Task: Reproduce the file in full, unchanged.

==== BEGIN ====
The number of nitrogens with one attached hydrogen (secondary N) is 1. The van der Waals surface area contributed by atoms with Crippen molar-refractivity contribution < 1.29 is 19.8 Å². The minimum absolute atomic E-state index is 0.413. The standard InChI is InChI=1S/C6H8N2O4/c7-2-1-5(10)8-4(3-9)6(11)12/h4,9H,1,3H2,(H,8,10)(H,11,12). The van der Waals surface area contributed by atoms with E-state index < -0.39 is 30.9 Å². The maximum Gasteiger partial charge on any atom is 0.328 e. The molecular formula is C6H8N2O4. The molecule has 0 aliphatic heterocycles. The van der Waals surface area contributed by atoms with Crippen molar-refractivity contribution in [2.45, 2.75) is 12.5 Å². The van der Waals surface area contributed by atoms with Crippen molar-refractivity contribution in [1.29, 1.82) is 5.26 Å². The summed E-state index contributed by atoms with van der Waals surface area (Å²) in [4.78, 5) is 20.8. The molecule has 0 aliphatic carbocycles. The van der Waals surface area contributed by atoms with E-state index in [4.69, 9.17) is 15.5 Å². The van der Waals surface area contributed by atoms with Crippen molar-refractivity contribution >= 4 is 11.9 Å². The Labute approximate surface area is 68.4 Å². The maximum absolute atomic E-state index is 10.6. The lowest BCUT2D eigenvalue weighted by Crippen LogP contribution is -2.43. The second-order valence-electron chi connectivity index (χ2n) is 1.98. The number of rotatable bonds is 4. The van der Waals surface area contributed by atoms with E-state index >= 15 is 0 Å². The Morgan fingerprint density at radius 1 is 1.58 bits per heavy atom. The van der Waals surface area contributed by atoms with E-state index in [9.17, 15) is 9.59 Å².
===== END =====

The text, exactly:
The number of nitrogens with one attached hydrogen (secondary N) is 1. The van der Waals surface area contributed by atoms with Crippen molar-refractivity contribution < 1.29 is 19.8 Å². The minimum absolute atomic E-state index is 0.413. The standard InChI is InChI=1S/C6H8N2O4/c7-2-1-5(10)8-4(3-9)6(11)12/h4,9H,1,3H2,(H,8,10)(H,11,12). The van der Waals surface area contributed by atoms with E-state index < -0.39 is 30.9 Å². The maximum Gasteiger partial charge on any atom is 0.328 e. The molecular formula is C6H8N2O4. The molecule has 0 aliphatic heterocycles. The van der Waals surface area contributed by atoms with Crippen molar-refractivity contribution in [2.45, 2.75) is 12.5 Å². The van der Waals surface area contributed by atoms with Crippen molar-refractivity contribution in [1.29, 1.82) is 5.26 Å². The summed E-state index contributed by atoms with van der Waals surface area (Å²) in [4.78, 5) is 20.8. The molecule has 0 aliphatic carbocycles. The van der Waals surface area contributed by atoms with E-state index in [4.69, 9.17) is 15.5 Å². The van der Waals surface area contributed by atoms with Crippen molar-refractivity contribution >= 4 is 11.9 Å². The Labute approximate surface area is 68.4 Å². The maximum absolute atomic E-state index is 10.6. The lowest BCUT2D eigenvalue weighted by Crippen LogP contribution is -2.43. The second-order valence-electron chi connectivity index (χ2n) is 1.98. The number of rotatable bonds is 4. The van der Waals surface area contributed by atoms with E-state index >= 15 is 0 Å². The Morgan fingerprint density at radius 1 is 1.58 bits per heavy atom. The van der Waals surface area contributed by atoms with E-state index in [9.17, 15) is 9.59 Å².